Rotary hammers on the other hand operate with totally different chucks called SDS-Plus or SDS-Max. SDS bits (Slotted Drive System) have grooves on the shanks that lock securely into SDS-Plus/MAX chucks. They are designed to allow the bit to move forward and backwards independently of the chuck. Very easy to install and remove. They almost remind me of how impact drivers work.
SDS-Plus rotary hammers are by far the most common chuck type in this category and they only work with “SDS-Plus” bits. SDS-Max rotary hammers like the Makita XRH07PTUN 18-Volt LXT X2 Brushless SDS-Max Cordless Rotary Hammer Kit packs a bigger punch and only accepts “SDS-Max” bits. So, when you’re shopping for SDS bits, make sure you know what rotary hammer you have at home.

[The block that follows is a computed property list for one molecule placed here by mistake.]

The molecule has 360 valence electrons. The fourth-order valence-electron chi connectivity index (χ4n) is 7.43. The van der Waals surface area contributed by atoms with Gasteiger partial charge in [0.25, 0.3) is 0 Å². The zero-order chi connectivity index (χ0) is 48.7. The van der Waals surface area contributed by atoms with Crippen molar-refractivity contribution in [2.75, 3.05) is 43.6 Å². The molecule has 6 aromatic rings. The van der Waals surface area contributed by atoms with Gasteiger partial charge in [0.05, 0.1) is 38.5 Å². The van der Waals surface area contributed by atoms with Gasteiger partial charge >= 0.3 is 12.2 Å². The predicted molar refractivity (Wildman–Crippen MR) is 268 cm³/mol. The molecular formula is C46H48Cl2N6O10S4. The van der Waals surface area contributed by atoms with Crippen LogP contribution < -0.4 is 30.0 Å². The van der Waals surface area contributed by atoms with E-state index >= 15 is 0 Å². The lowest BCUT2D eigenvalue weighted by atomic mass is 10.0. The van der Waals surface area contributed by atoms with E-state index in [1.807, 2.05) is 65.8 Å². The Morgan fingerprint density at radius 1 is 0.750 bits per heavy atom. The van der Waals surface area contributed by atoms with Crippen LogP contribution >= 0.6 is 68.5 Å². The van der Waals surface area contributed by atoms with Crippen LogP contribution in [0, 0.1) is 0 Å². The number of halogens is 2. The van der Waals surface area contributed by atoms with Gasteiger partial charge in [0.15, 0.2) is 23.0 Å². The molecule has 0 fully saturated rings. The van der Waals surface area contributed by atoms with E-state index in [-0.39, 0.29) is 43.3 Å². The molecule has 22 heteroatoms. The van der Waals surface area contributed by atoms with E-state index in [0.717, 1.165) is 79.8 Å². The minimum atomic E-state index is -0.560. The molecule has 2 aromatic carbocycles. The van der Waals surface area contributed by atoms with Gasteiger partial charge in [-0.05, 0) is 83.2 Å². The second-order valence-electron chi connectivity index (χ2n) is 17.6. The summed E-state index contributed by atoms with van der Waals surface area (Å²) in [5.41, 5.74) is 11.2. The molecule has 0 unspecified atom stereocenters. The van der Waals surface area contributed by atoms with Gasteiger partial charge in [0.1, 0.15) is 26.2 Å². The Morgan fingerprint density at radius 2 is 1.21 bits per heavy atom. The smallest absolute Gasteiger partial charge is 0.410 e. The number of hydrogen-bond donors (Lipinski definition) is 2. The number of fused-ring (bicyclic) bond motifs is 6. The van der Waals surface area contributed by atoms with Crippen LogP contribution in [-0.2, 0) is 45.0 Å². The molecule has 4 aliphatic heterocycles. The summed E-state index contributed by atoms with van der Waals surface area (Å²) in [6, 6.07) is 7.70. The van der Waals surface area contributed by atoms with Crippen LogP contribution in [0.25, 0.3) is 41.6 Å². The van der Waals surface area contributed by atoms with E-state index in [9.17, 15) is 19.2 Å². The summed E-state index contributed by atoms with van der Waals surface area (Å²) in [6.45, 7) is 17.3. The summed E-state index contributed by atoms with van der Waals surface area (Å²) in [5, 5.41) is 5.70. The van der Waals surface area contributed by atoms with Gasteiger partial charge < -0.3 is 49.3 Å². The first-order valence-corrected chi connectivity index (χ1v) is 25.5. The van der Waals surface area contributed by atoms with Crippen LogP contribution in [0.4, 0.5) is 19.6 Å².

Do you need a rotary hammer!? You must ask yourself, how many concrete holes do you need to drill? How big in diameter are they? How deep do you need to drill them? And how quickly do you need to get them done? You can probably get by with just a hammer drill and a masonry bit, but I guarantee you it's going to test your patience. Even drilling a modest size hole into cement could take a few minutes. Any large diameter drilling will put A LOT of stress on a hammer drill. If you got to get a project done quick, easy and efficient, with little effort to no stress to your power tools, get a rotary hammer. It's all about having the right tool for the right job. I hope this helps!